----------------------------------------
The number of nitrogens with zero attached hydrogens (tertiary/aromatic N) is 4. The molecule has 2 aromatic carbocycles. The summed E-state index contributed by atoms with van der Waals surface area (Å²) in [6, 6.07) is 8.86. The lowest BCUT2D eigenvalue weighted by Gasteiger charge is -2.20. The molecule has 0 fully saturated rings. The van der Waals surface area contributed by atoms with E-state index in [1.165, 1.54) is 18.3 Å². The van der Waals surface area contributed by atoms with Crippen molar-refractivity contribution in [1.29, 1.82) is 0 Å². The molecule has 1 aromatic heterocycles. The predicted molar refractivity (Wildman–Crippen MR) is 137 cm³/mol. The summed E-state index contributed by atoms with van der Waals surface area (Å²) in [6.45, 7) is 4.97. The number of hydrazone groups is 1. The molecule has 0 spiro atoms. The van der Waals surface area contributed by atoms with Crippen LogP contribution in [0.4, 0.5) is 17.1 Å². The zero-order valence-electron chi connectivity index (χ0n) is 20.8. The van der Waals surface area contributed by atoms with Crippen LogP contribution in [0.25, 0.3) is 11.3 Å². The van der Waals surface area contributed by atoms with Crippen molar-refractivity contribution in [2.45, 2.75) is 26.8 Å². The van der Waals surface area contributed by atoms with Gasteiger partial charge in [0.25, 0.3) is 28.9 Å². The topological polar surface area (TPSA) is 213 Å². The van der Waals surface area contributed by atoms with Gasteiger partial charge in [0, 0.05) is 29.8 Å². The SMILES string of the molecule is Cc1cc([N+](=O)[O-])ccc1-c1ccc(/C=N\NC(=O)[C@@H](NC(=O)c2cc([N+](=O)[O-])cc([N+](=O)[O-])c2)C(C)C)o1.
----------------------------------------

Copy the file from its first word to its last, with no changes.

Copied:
The number of nitrogens with zero attached hydrogens (tertiary/aromatic N) is 4. The molecule has 2 aromatic carbocycles. The summed E-state index contributed by atoms with van der Waals surface area (Å²) in [6, 6.07) is 8.86. The lowest BCUT2D eigenvalue weighted by Gasteiger charge is -2.20. The molecule has 0 fully saturated rings. The van der Waals surface area contributed by atoms with E-state index in [1.165, 1.54) is 18.3 Å². The van der Waals surface area contributed by atoms with Crippen molar-refractivity contribution in [1.29, 1.82) is 0 Å². The molecule has 1 aromatic heterocycles. The predicted molar refractivity (Wildman–Crippen MR) is 137 cm³/mol. The summed E-state index contributed by atoms with van der Waals surface area (Å²) in [6.45, 7) is 4.97. The number of hydrazone groups is 1. The molecule has 0 spiro atoms. The van der Waals surface area contributed by atoms with Crippen LogP contribution in [0.4, 0.5) is 17.1 Å². The zero-order valence-electron chi connectivity index (χ0n) is 20.8. The van der Waals surface area contributed by atoms with Crippen LogP contribution in [0.25, 0.3) is 11.3 Å². The van der Waals surface area contributed by atoms with Crippen molar-refractivity contribution in [2.45, 2.75) is 26.8 Å². The van der Waals surface area contributed by atoms with Gasteiger partial charge in [0.25, 0.3) is 28.9 Å². The topological polar surface area (TPSA) is 213 Å². The van der Waals surface area contributed by atoms with Gasteiger partial charge in [0, 0.05) is 29.8 Å². The SMILES string of the molecule is Cc1cc([N+](=O)[O-])ccc1-c1ccc(/C=N\NC(=O)[C@@H](NC(=O)c2cc([N+](=O)[O-])cc([N+](=O)[O-])c2)C(C)C)o1.